Pharaoh’s mummy Amenhotep I is the only royal one that had not been opened in modern times due to its exceptional state of preservation, although thanks to the digital technology a group of scientists have been able to digitally undo their bandages to access some of their secrets.
The use of the Three-dimensional computed tomography has shown that the pharaoh died around the age of 35, although “no wound or disfigurement due to a disease that justified the cause of death was found.”
Amenhotep I was about 1.69 meters tall, circumcised, and had good teeth; in addition, within their wraps he carried 30 amulets and a gold sash with beads of the same metal.
The mummy was opened in the 11th century BC (more than 3,000 years ago and four centuries after its original burial) so that the priests could restore the damage caused by the grave robbers.
Now, a team led by Cairo University publishes in Frontiers in Medicine the result of his research on the mummy of Amenhotep, discovered among other royal mummies at the site of Deir el Bahari (Egypt) in 1881 and since then It had been kept intact to preserve its neat wrapping.
The mummy is beautifully decorated with flower garlands and its face and neck are covered by an exquisite realistic mask with colored stones.
“The fact that the mummy of Amenhotep I had never been unfolded in modern times gave us a unique opportunity“, he pointed Sahar saleem, from Cairo University and lead author of the study.
On the one hand, he explained, it was not only possible to study how it had been originally mummified and buried, but also how he had been treated and reburied centuries after his death by the high priests of Amun.
“By digitally unwrapping the mummy and ‘peeling off’ its virtual layers – the face mask, the bandages, and the mummy itself – we were able to study this well-preserved pharaoh in unprecedented detail.”Saleem said.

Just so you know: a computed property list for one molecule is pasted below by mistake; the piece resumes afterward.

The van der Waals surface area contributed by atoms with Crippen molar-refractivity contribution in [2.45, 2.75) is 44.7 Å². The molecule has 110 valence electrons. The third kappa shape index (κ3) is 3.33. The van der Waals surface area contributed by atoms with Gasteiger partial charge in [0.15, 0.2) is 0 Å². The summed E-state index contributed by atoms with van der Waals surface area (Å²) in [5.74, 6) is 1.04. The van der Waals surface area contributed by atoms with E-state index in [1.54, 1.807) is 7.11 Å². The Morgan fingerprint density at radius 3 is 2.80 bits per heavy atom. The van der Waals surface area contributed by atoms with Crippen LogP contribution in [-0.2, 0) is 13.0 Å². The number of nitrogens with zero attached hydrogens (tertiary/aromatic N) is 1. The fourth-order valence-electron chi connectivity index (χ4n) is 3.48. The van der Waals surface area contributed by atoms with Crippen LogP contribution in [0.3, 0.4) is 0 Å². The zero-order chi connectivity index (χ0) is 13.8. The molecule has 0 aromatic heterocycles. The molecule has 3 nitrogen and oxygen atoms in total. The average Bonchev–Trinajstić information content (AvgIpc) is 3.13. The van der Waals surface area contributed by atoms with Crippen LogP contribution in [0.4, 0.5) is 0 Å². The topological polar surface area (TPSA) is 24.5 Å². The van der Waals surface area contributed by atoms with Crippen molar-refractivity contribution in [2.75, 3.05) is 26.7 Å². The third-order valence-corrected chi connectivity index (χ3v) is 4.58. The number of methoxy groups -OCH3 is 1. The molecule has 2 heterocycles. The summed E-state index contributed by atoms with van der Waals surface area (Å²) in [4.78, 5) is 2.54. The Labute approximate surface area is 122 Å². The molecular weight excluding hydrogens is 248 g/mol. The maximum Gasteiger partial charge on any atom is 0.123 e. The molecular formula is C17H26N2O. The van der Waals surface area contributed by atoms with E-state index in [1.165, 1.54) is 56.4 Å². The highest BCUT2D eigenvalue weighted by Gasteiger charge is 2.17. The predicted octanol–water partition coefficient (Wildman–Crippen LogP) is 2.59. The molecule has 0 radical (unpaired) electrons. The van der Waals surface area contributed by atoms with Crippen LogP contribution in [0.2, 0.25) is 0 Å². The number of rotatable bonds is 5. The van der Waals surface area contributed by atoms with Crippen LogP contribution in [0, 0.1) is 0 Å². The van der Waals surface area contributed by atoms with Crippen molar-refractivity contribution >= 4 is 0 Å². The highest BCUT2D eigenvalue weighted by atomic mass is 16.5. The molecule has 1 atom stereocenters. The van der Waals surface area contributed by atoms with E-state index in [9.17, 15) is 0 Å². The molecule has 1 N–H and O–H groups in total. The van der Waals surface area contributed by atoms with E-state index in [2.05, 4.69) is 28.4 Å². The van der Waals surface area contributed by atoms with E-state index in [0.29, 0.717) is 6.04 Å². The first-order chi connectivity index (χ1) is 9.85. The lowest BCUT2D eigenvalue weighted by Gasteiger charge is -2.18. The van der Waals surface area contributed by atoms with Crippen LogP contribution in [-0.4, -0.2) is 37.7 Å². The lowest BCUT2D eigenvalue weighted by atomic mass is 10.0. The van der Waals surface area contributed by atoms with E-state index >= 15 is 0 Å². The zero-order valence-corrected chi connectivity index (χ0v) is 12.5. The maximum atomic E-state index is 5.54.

The expert believes that Amenhotep I may have physically resembled his fatherHe had a narrow chin, a small narrow nose, curly hair, and slightly protruding upper teeth.
The team did not find any injuries or disfigurements due to illness that would justify the cause of death.except for numerous post-mortem mutilations, presumably performed by grave robbers. The first mummifiers had removed its entrails, but not its brain or heart.
Second pharaoh of the 18th Egyptian dynasty, Amenhotep ruled from about 1,525 to 1,504 BC a time when Egypt was prosperous and safe, during which he ordered numerous religious buildings and led military expeditions to Libya and northern Sudan.
The study served so that Saleem and another of the authors, Zahi hawass, qualify some of their theories, since they had previously speculated that the main intention of the restorers of the eleventh century BC was to reuse the royal funerary equipment for later pharaohs.
However, at least in the case of Amenhotep I, the priests “lovingly repaired the wounds inflicted by the grave robbers, restored his mummy to its former glory, and kept the magnificent jewels and amulets in place”Saleem said.
The authors consider that three-dimensional computed tomography images “can be usefully used in anthropological and archaeological studies on mummiesincluding those of other civilizations, for example in Peru”.
(With information from EFE)
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